Also referred to as the third molars, the wisdom teeth (located in the back of the mouth) usually emerge between the ages of 17 and 25. Often, at least one will become impacted (can’t completely emerge), which can lead to pain and infection. The typical solution is wisdom tooth removal. After the procedure is completed, how should you take care of your mouth to encourage healing? Continue reading to get some useful tips that will make the experience much more comfortable.
What to Expect Post-Surgery and How to Respond
After your tooth is removed, here’s what you can expect to happen:
It’s not uncommon for there to be inflammation around the mouth, cheeks, eyes and sides of the face. The swelling usually happens the day following the surgery and will not reach its peak until the second or third day.
To reduce the inflammation, apply ice packs to the side of the face where the surgery was performed. This should be done for the first 24 to 36 hours.
Usually, an over-the-counter pain reliever like ibuprofen can be used to help reduce swelling and discomfort. In some instances, the dentist will prescribe pain medication, which could leave you feeling groggy and lethargic. Thus, you should abstain from driving a vehicle or operating machinery while medicated.
Immediately after surgery, you won’t be able to eat any hard or chewy foods. Hot or cold beverages can also pose a problem, as they can trigger pain. You should also avoid sucking on straws, as it could cause the blood clot to dislodge.
For the first 4-7 days after your surgery, you’ll need to stick to a soft-food diet (soups, yogurt, pudding, etc.). This will help to protect the treatment site and encourage healing.
How Long Does It Take to Recover?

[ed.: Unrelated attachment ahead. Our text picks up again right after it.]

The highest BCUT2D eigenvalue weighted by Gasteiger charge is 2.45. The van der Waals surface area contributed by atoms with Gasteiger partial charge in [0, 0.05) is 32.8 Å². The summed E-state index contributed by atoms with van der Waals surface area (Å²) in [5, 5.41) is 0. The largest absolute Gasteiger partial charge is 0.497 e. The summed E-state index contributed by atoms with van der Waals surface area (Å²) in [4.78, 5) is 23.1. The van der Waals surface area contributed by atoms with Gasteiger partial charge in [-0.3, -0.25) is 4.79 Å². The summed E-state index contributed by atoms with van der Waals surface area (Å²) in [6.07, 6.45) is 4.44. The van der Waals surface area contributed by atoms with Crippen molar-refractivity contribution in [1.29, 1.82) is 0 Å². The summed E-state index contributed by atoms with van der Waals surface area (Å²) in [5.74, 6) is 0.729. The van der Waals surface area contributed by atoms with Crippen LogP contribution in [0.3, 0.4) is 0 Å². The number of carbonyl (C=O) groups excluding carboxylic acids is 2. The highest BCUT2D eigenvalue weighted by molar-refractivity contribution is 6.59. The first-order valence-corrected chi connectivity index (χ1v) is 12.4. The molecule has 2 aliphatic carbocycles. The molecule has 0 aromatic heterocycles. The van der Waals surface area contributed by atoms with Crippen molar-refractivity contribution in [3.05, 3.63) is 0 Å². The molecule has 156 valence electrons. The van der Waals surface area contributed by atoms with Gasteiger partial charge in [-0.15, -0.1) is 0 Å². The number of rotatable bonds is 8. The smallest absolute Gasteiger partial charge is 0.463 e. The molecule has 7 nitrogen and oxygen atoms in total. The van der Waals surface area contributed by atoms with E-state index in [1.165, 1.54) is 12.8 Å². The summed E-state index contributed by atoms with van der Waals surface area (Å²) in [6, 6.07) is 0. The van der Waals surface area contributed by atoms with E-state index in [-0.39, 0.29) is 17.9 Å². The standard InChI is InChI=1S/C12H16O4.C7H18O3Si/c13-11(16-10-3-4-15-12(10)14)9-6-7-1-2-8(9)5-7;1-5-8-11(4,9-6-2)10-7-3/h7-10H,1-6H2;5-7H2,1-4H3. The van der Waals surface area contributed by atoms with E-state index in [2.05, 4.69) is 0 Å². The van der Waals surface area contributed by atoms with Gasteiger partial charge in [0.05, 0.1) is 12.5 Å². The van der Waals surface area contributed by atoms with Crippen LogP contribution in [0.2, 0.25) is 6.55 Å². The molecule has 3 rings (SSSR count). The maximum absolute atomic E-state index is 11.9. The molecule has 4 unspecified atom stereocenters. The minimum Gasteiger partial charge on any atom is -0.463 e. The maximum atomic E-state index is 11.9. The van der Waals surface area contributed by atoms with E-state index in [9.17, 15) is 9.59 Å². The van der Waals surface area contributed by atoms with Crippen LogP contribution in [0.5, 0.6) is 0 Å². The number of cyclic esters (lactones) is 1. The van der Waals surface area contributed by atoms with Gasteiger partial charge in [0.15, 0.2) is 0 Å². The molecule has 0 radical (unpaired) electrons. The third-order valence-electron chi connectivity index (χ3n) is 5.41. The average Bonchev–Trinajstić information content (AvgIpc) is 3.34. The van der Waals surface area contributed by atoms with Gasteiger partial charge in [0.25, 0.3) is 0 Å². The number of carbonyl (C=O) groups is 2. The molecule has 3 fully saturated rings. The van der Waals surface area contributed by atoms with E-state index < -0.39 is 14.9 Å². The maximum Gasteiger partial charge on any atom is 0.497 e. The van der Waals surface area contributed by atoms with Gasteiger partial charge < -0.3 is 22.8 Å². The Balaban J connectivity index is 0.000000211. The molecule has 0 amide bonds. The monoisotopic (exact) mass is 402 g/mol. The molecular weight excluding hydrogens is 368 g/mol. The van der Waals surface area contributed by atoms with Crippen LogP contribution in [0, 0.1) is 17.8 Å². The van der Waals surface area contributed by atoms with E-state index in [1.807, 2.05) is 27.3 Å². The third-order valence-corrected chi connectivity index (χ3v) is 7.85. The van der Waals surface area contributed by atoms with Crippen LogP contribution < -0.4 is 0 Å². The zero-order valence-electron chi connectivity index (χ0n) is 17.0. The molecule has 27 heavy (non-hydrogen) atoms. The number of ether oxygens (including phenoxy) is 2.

Recovery from wisdom tooth removal is a gradual process. As long as the dentist’s instructions are followed, you can expect to see continued improvements as the days go by. Here is the usual timetable:
- First 24 hours – Blood clot formation
- 2 to 3 days – Improvement in any swelling of the mouth and cheeks
- 7 days – Stitch removal
- 7 to 10 days – Decreased jaw stiffness
- 2 weeks – Decreased swelling
How to Speed Up Your Healing
The formation of blood clots in the vacated socket prevents profuse bleeding and encourages healing. Smoking or chewing tobacco can be counterproductive, as the toxins that are released can cause the clot to fail and leave you susceptible to an infection.
After the first few days have passed, you can start incorporating more foods into your diet and eat on a normal schedule. By making healthy choices, which includes eating foods high in protein and vegetables that contain key nutrients, you can speed up the healing process.
Wisdom tooth extraction isn’t your idea of a fun-filled event, but it doesn’t have to be debilitating. By taking a calculated and careful approach to your post-surgery regimen, you can recover properly and fully.
About the Author
Dr. James D. Geer earned his dental degree from the University of Texas at Houston. With over 40 years of experience in the dental world, he has acquired a wealth of knowledge. A skilled oral surgeon, he specializes in performing difficult extractions and the removal of wisdom teeth. Dr. Geer helps his patients experience the absolute best in dental health at his private practice, and he can be reached for more information or to schedule a visit through his website.